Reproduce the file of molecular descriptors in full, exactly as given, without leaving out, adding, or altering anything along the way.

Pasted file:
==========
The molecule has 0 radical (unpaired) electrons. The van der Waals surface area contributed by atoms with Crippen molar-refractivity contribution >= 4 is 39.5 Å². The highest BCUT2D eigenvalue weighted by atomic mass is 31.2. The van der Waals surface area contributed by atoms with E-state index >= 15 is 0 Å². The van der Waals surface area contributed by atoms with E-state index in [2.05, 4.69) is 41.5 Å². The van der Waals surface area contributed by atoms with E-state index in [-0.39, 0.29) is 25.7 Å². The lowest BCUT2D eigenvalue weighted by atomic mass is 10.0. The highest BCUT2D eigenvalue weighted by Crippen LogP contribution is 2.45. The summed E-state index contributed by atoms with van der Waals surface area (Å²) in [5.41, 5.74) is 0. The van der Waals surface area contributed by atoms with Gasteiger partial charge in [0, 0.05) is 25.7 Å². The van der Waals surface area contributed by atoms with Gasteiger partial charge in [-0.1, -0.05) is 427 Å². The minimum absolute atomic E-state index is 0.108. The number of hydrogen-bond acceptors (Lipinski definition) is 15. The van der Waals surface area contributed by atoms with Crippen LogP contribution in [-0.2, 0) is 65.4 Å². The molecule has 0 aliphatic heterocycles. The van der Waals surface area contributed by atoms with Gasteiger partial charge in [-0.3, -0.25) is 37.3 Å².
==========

The molecule has 0 radical (unpaired) electrons. The van der Waals surface area contributed by atoms with Crippen molar-refractivity contribution >= 4 is 39.5 Å². The highest BCUT2D eigenvalue weighted by atomic mass is 31.2. The van der Waals surface area contributed by atoms with E-state index >= 15 is 0 Å². The van der Waals surface area contributed by atoms with E-state index in [2.05, 4.69) is 41.5 Å². The van der Waals surface area contributed by atoms with E-state index in [-0.39, 0.29) is 25.7 Å². The lowest BCUT2D eigenvalue weighted by atomic mass is 10.0. The highest BCUT2D eigenvalue weighted by Crippen LogP contribution is 2.45. The summed E-state index contributed by atoms with van der Waals surface area (Å²) in [5.41, 5.74) is 0. The van der Waals surface area contributed by atoms with Gasteiger partial charge in [0, 0.05) is 25.7 Å². The van der Waals surface area contributed by atoms with Gasteiger partial charge in [-0.1, -0.05) is 427 Å². The minimum absolute atomic E-state index is 0.108. The number of hydrogen-bond acceptors (Lipinski definition) is 15. The van der Waals surface area contributed by atoms with Crippen LogP contribution in [-0.2, 0) is 65.4 Å². The molecule has 0 aliphatic heterocycles. The van der Waals surface area contributed by atoms with Gasteiger partial charge in [-0.3, -0.25) is 37.3 Å².